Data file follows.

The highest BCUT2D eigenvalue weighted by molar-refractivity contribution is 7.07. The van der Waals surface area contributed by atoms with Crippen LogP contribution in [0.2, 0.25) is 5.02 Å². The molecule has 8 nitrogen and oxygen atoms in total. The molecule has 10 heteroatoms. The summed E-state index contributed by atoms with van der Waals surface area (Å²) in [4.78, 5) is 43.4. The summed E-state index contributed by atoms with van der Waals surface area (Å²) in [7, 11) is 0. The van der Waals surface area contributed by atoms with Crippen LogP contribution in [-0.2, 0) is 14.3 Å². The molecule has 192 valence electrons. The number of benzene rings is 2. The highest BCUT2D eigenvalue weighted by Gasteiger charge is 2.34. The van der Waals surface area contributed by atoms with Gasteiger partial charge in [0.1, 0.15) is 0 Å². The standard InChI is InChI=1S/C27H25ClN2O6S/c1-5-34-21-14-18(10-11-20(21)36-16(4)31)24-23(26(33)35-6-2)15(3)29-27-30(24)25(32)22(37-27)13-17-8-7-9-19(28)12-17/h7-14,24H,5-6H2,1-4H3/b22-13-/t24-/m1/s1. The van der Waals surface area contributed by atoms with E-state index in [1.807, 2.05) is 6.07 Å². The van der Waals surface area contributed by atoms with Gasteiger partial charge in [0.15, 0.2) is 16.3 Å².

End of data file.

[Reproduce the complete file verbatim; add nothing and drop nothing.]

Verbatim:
The highest BCUT2D eigenvalue weighted by molar-refractivity contribution is 7.07. The van der Waals surface area contributed by atoms with Crippen LogP contribution in [0.2, 0.25) is 5.02 Å². The molecule has 8 nitrogen and oxygen atoms in total. The molecule has 10 heteroatoms. The summed E-state index contributed by atoms with van der Waals surface area (Å²) in [4.78, 5) is 43.4. The summed E-state index contributed by atoms with van der Waals surface area (Å²) in [7, 11) is 0. The van der Waals surface area contributed by atoms with Crippen LogP contribution in [-0.2, 0) is 14.3 Å². The molecule has 192 valence electrons. The number of benzene rings is 2. The highest BCUT2D eigenvalue weighted by Gasteiger charge is 2.34. The van der Waals surface area contributed by atoms with Gasteiger partial charge in [0.1, 0.15) is 0 Å². The standard InChI is InChI=1S/C27H25ClN2O6S/c1-5-34-21-14-18(10-11-20(21)36-16(4)31)24-23(26(33)35-6-2)15(3)29-27-30(24)25(32)22(37-27)13-17-8-7-9-19(28)12-17/h7-14,24H,5-6H2,1-4H3/b22-13-/t24-/m1/s1. The van der Waals surface area contributed by atoms with E-state index in [1.807, 2.05) is 6.07 Å². The van der Waals surface area contributed by atoms with Gasteiger partial charge in [0.15, 0.2) is 16.3 Å².